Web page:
We especially want to bring attention to the fate of the relatives of those who died on May 2. For three years, they have been subjected to painful emotional suffering because the memory of their deceased is constantly exposed to defamation and desecration, both in the Ukrainian media and on the part of the so-called “patriots” who systematically and with sophisticated cruelty exert pressure on the elderly, vulnerable relatives, exacerbating their difficult psychological condition.
Most recently, Alexander Kushnaryov, the 65-year-old father of the deceased Gennady Kushnaryov, was arrested and imprisoned. The Ukrainian law enforcement agencies do not hide the fact that the retiree Kushnaryov, who had barely survived the death of his son and had lost faith that those responsible would receive their just punishment, was the victim of a sting operation. Taking advantage of his depressed state and decreased critical perception, Alexander Kushnaryov was dragged into a discussion of certain plans, after which the law enforcement agents staged his participation in the false kidnapping of the parliament member Alexei Goncharenko. Also arrested in connection with this alleged kidnapping was Anatoly Slobodyanik, 68, a retired military officer and the head of the Odessa Organization of Veterans of Armed Forces.
These facts, as well as the lack of humanity shown by the court in refusing to consider alternatives to pretrial confinement for these two elderly men, testifies to a biased and unfair attitude towards those around whom the authorities are trying to create a mythical image of “enemies of Ukraine.”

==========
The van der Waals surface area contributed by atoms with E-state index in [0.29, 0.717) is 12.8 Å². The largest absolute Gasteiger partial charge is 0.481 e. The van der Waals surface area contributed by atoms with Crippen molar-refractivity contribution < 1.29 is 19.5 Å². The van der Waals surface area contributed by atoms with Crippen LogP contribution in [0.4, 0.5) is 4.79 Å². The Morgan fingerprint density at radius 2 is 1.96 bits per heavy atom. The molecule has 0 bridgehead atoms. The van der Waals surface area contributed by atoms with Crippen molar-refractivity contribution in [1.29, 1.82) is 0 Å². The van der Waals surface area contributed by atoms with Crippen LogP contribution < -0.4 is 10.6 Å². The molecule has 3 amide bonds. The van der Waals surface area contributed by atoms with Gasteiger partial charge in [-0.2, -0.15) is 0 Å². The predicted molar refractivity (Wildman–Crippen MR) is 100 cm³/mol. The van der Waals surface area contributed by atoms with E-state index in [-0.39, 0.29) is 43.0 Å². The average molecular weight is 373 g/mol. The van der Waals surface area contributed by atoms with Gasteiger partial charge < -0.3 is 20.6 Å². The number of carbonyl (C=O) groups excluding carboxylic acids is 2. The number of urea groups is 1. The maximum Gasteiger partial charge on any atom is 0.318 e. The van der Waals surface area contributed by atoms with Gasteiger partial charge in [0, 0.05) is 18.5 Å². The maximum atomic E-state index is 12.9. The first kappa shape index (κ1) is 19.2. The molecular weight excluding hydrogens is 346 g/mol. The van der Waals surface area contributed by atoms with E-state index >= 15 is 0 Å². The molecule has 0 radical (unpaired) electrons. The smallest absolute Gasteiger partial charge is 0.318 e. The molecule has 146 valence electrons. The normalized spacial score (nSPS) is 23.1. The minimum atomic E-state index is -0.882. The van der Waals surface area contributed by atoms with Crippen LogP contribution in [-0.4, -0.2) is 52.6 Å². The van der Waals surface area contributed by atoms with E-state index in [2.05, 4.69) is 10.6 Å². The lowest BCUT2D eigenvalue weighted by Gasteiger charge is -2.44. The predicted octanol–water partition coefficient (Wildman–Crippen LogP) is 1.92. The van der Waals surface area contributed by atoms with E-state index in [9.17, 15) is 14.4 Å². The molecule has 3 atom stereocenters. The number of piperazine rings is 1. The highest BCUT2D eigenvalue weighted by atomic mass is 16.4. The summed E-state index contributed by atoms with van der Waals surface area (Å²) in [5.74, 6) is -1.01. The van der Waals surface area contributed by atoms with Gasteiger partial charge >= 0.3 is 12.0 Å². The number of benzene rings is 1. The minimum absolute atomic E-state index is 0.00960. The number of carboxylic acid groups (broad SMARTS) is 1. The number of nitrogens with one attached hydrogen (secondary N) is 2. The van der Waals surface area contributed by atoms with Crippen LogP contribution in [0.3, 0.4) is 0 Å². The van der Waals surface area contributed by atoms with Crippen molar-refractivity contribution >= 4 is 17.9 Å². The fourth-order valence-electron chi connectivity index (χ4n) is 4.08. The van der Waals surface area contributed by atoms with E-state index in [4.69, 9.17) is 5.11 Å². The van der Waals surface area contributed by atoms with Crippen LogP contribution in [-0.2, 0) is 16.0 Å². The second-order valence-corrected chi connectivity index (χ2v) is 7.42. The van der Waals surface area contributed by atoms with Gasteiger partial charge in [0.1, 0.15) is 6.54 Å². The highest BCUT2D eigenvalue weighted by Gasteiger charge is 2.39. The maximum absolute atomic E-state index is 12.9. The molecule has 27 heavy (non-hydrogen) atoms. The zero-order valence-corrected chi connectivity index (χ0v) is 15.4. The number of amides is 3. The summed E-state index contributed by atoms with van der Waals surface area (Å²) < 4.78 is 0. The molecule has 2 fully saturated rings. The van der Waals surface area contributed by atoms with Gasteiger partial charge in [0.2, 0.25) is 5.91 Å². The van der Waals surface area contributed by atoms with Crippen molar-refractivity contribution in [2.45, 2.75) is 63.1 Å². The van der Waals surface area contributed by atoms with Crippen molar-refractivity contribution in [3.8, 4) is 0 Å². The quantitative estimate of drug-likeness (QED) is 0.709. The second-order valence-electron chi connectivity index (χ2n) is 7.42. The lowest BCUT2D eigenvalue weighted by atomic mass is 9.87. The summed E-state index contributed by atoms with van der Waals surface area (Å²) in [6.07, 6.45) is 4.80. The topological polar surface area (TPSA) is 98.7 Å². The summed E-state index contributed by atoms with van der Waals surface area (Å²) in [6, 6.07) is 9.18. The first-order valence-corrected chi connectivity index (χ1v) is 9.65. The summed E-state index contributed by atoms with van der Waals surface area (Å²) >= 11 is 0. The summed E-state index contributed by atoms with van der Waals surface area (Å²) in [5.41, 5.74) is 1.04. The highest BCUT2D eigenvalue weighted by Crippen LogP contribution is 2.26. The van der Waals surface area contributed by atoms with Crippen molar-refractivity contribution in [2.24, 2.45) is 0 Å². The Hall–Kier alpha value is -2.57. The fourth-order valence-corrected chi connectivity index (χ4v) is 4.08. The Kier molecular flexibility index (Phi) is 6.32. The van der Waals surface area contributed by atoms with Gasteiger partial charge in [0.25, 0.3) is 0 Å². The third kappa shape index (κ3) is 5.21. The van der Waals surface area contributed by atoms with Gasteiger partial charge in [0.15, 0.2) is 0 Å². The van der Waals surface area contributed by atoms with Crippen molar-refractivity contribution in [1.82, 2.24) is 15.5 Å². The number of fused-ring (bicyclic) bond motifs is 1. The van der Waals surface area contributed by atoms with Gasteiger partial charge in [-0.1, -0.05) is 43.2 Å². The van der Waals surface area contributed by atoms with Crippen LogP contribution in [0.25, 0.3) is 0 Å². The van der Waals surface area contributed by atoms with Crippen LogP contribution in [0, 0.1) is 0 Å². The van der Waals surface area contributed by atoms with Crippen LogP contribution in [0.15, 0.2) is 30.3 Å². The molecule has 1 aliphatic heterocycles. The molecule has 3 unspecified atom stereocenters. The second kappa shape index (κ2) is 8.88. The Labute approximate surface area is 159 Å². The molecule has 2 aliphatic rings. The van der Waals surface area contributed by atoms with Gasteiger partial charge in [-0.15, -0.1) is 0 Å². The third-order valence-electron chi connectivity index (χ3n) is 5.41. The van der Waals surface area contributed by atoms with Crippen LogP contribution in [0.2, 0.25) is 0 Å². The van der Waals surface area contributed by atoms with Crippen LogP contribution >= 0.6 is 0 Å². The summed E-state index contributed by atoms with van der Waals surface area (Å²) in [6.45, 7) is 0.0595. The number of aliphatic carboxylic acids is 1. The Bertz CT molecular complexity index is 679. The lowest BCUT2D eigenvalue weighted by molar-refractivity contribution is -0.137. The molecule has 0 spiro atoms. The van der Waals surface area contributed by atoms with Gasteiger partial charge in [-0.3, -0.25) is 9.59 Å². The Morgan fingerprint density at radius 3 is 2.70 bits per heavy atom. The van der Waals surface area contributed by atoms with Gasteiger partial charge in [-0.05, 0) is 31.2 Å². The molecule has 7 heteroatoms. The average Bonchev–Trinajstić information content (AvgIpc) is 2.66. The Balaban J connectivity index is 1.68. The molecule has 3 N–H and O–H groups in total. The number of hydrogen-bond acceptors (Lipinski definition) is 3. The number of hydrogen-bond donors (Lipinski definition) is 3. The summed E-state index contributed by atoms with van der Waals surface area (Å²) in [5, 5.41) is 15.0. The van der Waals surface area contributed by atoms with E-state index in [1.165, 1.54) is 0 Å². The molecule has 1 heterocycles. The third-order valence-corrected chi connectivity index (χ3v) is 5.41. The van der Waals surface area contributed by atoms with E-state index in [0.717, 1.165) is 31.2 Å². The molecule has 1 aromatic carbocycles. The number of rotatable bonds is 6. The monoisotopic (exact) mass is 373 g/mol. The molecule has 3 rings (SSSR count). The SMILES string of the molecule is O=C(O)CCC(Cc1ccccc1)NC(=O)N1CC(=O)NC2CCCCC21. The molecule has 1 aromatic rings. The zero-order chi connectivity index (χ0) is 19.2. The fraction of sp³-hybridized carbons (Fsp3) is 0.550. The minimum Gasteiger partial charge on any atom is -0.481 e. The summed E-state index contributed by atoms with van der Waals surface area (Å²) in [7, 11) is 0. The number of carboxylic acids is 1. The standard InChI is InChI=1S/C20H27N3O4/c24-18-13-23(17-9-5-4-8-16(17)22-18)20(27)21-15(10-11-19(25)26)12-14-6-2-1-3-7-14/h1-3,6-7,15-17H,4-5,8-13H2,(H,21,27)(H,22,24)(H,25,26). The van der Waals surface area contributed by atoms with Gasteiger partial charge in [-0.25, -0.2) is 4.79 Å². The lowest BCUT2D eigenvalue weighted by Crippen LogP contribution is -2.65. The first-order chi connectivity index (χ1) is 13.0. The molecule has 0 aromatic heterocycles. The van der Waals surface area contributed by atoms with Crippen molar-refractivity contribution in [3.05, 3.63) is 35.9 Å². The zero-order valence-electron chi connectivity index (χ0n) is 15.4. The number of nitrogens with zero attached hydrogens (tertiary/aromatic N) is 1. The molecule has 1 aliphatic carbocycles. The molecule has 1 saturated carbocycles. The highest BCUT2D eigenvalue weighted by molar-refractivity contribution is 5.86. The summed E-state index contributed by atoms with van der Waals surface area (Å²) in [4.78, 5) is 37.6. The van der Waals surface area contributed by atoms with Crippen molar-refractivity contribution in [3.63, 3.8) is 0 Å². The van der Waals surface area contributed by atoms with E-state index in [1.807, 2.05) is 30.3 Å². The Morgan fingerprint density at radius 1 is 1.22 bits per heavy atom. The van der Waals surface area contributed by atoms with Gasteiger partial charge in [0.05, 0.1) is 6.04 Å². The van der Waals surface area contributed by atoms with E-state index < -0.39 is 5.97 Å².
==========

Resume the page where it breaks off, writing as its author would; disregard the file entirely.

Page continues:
International bodies – the United Nations, the Organization for Security and Cooperation in Europe, the European Parliament, official representatives of the governments of the world’s largest states, in particular the U.S. State Department – have repeatedly urged the Ukrainian authorities to apply uniform standards of justice for all Ukrainian citizens. Failure to heed this advice will result in a general opinion in society that there is an absence of justice, which would be extremely dangerous in the conditions of modern Ukraine.
We call on the Ukrainian authorities to fulfill their direct duties to society and to prosecute those who personally and directly killed the Odessites on May 2, representing the side of the Euro-Maidan.
We demand they release Alexander Kushnaryov and Anatoly Slobodyanik and stop the provocations against relatives of the victims of 2 May in Odessa.
We appeal to the Ukrainian authorities to create the necessary conditions for the peaceful development of the country. Do not divide society by providing patronage and direct protection to one of the opposing sides that has arbitrarily appropriated the title of “patriots of Ukraine.” These people have no right to violence. We draw the attention of the Ukrainian authorities to the fact that the fulfillment of all these requirements is the duty of any civilized state and is not subject to discussion or hesitation.
Unless these duties are fulfilled, Ukraine risks remaining outside the civilized world.
The Odessa Solidarity Campaign